[TS] You know that’s an insight that economists have had for a long time. I mean Marshall had that and Keynes had it. And what I try to do – figure out – and I wouldn’t even say I did it by myself, I wouldn’t say I mainly did it – but I tried to use methods of John Muth and Robert Lucas … pointed out how to discipline – you know, the thing, expectations matter is, it’s true, but it’s loose. You have to have … You know, to make progress on that, you have to have some idea about how expectations are formed. And, that was a loose end in econometrics and quantitative analysis and we tried to discipline and tighten that. And, under certain circumstances that works, under others it doesn’t work. There’s a lot of people who have worked on that just, you know, scores who made … And, people now when they’re thinking about the crisis, are thinking about new ways of extending theories of expectations. In panics and crises, are all about – you know what’s going on in Europe right now with the euro – that’s all about expectations about what other people are going to do. So, that’s what many economists work on and I do too.
[AS] And, the work basically allows us to better predict the roles and limits of policy intervention?
[TS] Yes. Well, we try to [lines cuts out] the limits and possibilities of policy, yeah.
[AS] Broadly, your models provide, if you like, a laboratory where you can experiment with what the effect of a policy intervention might be?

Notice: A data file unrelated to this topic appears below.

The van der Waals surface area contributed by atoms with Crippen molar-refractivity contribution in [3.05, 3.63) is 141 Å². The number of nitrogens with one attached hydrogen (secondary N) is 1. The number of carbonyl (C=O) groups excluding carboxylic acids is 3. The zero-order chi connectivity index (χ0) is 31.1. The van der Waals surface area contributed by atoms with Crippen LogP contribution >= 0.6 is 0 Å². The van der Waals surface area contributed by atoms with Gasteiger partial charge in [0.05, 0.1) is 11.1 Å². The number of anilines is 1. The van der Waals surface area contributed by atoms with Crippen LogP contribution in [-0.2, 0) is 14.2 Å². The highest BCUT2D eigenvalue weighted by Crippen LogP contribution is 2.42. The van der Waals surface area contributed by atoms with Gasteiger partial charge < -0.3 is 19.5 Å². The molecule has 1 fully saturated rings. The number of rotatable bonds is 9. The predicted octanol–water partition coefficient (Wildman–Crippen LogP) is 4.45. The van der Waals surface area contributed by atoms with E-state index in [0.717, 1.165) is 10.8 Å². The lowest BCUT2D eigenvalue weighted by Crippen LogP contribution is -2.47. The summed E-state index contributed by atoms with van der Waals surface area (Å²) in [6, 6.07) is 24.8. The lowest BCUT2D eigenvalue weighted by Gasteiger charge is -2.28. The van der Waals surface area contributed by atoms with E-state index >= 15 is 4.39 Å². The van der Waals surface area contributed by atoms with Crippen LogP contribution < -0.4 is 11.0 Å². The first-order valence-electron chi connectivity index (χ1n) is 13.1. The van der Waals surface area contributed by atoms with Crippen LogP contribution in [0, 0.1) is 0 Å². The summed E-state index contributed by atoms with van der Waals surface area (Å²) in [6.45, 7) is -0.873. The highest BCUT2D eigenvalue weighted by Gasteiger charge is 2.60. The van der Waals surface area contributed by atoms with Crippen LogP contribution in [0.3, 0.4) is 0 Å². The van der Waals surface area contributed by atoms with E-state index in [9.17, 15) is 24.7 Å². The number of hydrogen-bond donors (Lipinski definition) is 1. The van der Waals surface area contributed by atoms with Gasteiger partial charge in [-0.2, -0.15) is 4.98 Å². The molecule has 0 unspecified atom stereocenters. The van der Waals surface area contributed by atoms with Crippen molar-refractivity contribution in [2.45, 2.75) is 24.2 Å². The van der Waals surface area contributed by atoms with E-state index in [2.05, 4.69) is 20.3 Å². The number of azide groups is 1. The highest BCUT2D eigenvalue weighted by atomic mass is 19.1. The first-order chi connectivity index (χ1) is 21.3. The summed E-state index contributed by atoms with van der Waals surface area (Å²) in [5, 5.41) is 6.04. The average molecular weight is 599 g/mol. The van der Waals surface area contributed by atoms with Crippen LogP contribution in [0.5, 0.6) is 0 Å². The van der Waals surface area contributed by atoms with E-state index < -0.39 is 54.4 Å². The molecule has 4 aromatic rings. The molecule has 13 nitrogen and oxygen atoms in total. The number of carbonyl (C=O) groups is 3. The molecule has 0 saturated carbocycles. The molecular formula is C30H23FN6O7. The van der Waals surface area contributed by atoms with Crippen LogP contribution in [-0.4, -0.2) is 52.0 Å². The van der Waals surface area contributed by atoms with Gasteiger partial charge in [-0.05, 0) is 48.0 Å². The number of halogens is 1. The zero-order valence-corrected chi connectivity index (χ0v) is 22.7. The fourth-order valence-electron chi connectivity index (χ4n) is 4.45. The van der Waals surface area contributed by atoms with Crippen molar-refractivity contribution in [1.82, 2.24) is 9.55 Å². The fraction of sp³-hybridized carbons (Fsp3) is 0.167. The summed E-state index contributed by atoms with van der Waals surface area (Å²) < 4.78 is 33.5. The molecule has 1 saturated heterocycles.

[TS] Absolutely, that’s what we try to do. We try to experiment in our models before we wreck the world.
[TS] … so that we don’t wreck the world, right?
[AS] And how close do you think those laboratories are to equating to the real situation?
[TS] Some are quite good. Some need improvements. Some are extremely influential in terms of influencing policies for good or bad. I mean, there are … Models guide what the central banks do now to a very large extent. And, competing models do. So like models of bank runs and models of moral hazard, those are all models about expectations and about how expectations and incentives interact. So, there’s some really close calls. But, I know for a fact that, now at central banks, and at some treasuries, very sophisticated … people who are very knowledgeable about economics are worried about exactly the forces that our models are about. Many of the practical problems are ahead of where the models are. But, that’s why …
[AS] Yeah, I guess one always needs to refine the models. But, yes, yes. Okay, well I promised to take up only five minutes and you’ve been extremely kind in talking to me. When you come to Stockholm in December we have a chance to speak at greater length.
[TS] Okay, I’d like to, I’d like to.
[AS] I look forward to it very much. Okay, congratulations again and enjoy your day. Thank you.
[TS] Okay, okay, thanks, bye.
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Their work and discoveries range from paleogenomics and click chemistry to documenting war crimes.
See them all presented here.